We’ll try (laughs). Of all time, I’d say Michael Jackson. His melodies are just insane. You know what I mean – there’s no one that compares. In this current era, I’d say Billie Eilish all round – from her creative direction to her lyricism to how she works with her brother – because I work closely with my sister when writing lyrics. So yeah, I just love her music, her process. I love what she’s about and how she’s very individual. And also, she was a dancer – and so was Michael. I’ve followed Billie since when she had less than a million followers and seeing the growth is actually insane. So I think they’re heavy influences on career music in general.

What would be your karaoke song of choice for a post-covid sing-along?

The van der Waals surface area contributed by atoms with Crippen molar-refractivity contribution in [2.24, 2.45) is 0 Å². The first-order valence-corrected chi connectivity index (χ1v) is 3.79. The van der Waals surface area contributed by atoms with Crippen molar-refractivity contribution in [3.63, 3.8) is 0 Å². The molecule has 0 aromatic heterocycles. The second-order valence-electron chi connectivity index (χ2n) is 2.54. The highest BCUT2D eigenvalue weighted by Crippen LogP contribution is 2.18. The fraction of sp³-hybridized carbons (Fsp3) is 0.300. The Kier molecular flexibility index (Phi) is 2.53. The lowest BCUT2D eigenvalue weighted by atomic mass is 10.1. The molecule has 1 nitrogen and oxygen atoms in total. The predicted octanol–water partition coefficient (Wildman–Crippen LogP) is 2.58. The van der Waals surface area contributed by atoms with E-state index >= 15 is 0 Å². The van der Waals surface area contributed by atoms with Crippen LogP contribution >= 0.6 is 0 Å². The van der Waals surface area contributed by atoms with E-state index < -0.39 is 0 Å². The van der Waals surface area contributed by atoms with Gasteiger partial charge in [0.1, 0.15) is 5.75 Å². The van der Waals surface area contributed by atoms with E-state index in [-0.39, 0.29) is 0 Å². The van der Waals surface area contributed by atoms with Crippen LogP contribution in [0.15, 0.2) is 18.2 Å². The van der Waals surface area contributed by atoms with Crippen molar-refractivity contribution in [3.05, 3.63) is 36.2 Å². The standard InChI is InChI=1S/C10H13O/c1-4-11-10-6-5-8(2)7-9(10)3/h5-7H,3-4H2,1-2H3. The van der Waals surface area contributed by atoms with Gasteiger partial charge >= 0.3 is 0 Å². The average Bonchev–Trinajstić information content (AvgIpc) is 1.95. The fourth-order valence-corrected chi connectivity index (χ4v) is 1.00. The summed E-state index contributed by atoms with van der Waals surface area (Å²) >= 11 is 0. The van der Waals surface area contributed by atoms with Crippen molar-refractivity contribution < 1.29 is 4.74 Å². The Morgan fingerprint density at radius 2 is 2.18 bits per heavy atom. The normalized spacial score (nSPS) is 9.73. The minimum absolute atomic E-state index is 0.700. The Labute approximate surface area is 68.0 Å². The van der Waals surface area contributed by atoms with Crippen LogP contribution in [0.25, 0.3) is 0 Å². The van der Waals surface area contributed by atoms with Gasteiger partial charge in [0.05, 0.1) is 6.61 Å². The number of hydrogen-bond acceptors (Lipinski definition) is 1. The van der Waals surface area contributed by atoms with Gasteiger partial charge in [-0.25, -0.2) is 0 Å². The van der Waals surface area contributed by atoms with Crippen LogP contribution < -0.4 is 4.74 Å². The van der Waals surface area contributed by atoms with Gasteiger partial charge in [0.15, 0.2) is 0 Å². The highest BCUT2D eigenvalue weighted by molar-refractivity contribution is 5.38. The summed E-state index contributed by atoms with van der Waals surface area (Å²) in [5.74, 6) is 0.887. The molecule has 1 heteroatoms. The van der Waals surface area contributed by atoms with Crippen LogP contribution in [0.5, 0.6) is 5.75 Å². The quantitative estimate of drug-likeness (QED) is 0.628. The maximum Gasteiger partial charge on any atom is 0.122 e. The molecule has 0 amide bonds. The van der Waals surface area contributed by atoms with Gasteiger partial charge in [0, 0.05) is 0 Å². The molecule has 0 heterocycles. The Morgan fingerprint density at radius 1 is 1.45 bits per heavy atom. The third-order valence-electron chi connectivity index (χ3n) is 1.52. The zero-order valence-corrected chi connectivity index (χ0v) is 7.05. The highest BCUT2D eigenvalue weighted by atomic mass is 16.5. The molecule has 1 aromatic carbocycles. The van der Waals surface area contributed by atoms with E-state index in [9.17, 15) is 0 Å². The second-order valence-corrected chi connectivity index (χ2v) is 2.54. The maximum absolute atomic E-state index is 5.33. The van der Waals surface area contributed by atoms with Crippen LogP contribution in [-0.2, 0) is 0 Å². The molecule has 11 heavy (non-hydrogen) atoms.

If We Were A Movie – Hannah Montana. I think that’s going to be it forever. It’s a banger. I can’t just leave it at that though (laughs). I do love The Less I Know The Better by Tame Impala.

You can go back-to-back on them. Relatedly, given your sister is an established artist under the name Alika, was your household always playing music growing up? Is there music built into your family tree?

I wouldn’t say family tree, but my close family is like darkest bs – I think he was the head of Island. But yeah, other than that, yes, in general. Growing up we had garage playing, old school grime, all blasting through speakers on cleaning days at home. And I think that’s where I get most of my flow from. I switched flows, I bounced off it and I love the percussion of things, all thanks to my mom’s obsession with garage. She just loved garage growing up. Also, old school R&B – Anthony Hamilton, stuff like that. Non-stop stuff playing throughout my childhood. I think that’s where it come from but also, I’ve apparently always been singing – I’ve always loved to sing, blah, blah (laughs).